Today I trudged to Bivouac Bay, on the Tasman Peninsula. I heard a rumour that the wreck of the William Pitt at Canoe Bay (on the route to Bivouac Bay) was in fact filled with pirate treasure, and could not resist the lure of sunken treasure.
Tasmania is renowned as the Treasure Island, after all.
(thanks, of course, to Robert Louis Stevenson, and his estate…)
How do you get to Bivouac Bay?
I asked myself this same question earlier. Luckily, I figured it out. You don’t have to; I’ll spell it out for you.
Get yourself to Fortescue Bay, park your car, walk roughly north. (Walk to the beach and turn left, for the geographically-challenged among you).
I’ve discussed Fortescue Bay before, and the entry requirements.
Thanks again to Google Maps, they will show you the easiest route.
Follow the beach until you find the walking track and follow it.
Yes, it’s that simple.
The track is easy to follow, although it is a little overgrown in some places. It’s not a well-worked track like the Three Capes highways. The usual tree roots, rock and other bits & pieces will try to trip you up as you go.
About 2.5km in, you will see a fork in the trail.
Wander down the right-hand side for an up-close view of the sunken pirate ship.
I was ready to jump in the water to retrieve the pirate treasure, when before I knew it, the guardian seagull appeared. I was put off by its steely resolve and burning gaze. So, I thought it best to continue my walk; and look to retrieve the treasure another day.
To continue to Bivouac Bay, take the left-hand trail.
Canoe Bay is quite picturesque.
You have to cross the suspension bridge, and of course there are questions to answer from the keeper of the Bridge of Death.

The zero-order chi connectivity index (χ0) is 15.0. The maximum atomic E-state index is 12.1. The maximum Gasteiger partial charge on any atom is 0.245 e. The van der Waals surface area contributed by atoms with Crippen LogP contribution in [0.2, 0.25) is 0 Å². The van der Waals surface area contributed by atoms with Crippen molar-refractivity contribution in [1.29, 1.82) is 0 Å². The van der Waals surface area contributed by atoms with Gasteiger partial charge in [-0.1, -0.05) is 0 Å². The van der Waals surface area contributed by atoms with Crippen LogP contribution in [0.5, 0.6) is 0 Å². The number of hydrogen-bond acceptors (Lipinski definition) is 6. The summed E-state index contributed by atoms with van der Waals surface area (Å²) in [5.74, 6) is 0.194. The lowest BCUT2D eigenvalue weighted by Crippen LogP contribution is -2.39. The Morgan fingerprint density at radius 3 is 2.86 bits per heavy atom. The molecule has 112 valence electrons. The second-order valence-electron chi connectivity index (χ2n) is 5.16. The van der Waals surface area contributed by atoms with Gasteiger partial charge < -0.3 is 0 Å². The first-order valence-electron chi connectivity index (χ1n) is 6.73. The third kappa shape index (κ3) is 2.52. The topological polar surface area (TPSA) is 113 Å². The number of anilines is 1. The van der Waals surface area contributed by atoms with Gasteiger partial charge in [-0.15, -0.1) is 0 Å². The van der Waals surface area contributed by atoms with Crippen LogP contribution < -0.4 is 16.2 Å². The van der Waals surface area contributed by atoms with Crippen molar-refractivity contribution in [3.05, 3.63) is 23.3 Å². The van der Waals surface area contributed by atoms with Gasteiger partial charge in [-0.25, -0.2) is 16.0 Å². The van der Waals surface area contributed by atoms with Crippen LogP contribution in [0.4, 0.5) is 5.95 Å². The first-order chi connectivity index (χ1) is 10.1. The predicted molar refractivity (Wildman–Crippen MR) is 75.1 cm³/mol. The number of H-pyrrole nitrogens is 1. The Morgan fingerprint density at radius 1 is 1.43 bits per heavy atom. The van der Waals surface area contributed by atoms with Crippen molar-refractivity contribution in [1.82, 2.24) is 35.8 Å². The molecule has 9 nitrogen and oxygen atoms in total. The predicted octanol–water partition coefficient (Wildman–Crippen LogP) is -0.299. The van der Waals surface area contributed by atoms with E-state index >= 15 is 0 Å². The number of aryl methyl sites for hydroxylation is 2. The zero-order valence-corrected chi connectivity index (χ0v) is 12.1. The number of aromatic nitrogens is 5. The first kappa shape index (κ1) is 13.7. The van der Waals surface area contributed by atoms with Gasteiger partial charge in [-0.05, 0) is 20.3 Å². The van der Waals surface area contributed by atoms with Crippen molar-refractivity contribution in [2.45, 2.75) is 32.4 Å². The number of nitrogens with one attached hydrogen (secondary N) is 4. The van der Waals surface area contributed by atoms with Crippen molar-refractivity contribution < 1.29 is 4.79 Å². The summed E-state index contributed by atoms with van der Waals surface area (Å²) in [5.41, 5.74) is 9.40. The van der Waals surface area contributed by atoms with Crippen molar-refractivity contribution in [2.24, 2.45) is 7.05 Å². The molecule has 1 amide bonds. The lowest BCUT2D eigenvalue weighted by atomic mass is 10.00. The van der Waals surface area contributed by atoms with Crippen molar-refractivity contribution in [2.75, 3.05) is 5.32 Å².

KEEPER: What is the air-speed velocity of an unladen swallow?
KING ARTHUR: What do you mean? An African or European swallow?
(Thanks, Monty Python…).
Ahead after you pass the test is a hill, which covers the whole bit between Canoe Bay and Bivouac Bay. It’s not overly steep (about 100m ascent), but it does go for about a kilometre. Which means, it’s another kilometre to climb and descend back…
Once you get to Bivouac Bay, there is a bivouac (camp site) and a bay.
No surprises there…
Turn around and walk back; or if you’re feeling adventurous, you can continue to walk to Waterfall Bay (which is a bit of trek…).
On the way back, I had a chat to this Ent, who was quite friendly. He didn’t say a lot, but he seemed friendly.
(Ents, for those who are yet to read or see Lord of the Rings, are active, talking trees).
My Endomondo tracker thingy says I walked 11km. It took me three and a half hours, but that included stopping for loads of pictures, talking with Ents, passing tests at the Bridge of Death and staring at the seagull.
Thanks for reading!